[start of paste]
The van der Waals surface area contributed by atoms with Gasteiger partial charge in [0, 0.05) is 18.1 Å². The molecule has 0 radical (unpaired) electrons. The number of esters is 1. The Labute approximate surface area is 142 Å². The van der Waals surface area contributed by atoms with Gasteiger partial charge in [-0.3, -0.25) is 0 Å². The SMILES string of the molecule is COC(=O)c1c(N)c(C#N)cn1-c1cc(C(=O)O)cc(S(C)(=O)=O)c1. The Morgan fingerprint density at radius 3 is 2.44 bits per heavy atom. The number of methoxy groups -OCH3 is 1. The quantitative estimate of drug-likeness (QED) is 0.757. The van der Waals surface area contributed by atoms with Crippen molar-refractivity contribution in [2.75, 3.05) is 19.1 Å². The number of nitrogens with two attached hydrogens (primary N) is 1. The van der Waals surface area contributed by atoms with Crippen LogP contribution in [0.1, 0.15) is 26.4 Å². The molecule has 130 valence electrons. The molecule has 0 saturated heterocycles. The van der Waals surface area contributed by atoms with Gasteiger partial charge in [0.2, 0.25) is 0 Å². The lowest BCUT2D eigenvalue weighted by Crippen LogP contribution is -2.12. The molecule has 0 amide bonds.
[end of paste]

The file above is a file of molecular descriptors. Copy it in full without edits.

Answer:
The van der Waals surface area contributed by atoms with Gasteiger partial charge in [0, 0.05) is 18.1 Å². The molecule has 0 radical (unpaired) electrons. The number of esters is 1. The Labute approximate surface area is 142 Å². The van der Waals surface area contributed by atoms with Gasteiger partial charge in [-0.3, -0.25) is 0 Å². The SMILES string of the molecule is COC(=O)c1c(N)c(C#N)cn1-c1cc(C(=O)O)cc(S(C)(=O)=O)c1. The Morgan fingerprint density at radius 3 is 2.44 bits per heavy atom. The number of methoxy groups -OCH3 is 1. The quantitative estimate of drug-likeness (QED) is 0.757. The van der Waals surface area contributed by atoms with Crippen molar-refractivity contribution in [2.75, 3.05) is 19.1 Å². The number of nitrogens with two attached hydrogens (primary N) is 1. The van der Waals surface area contributed by atoms with Crippen LogP contribution in [0.1, 0.15) is 26.4 Å². The molecule has 130 valence electrons. The molecule has 0 saturated heterocycles. The van der Waals surface area contributed by atoms with Gasteiger partial charge in [0.2, 0.25) is 0 Å². The lowest BCUT2D eigenvalue weighted by Crippen LogP contribution is -2.12. The molecule has 0 amide bonds.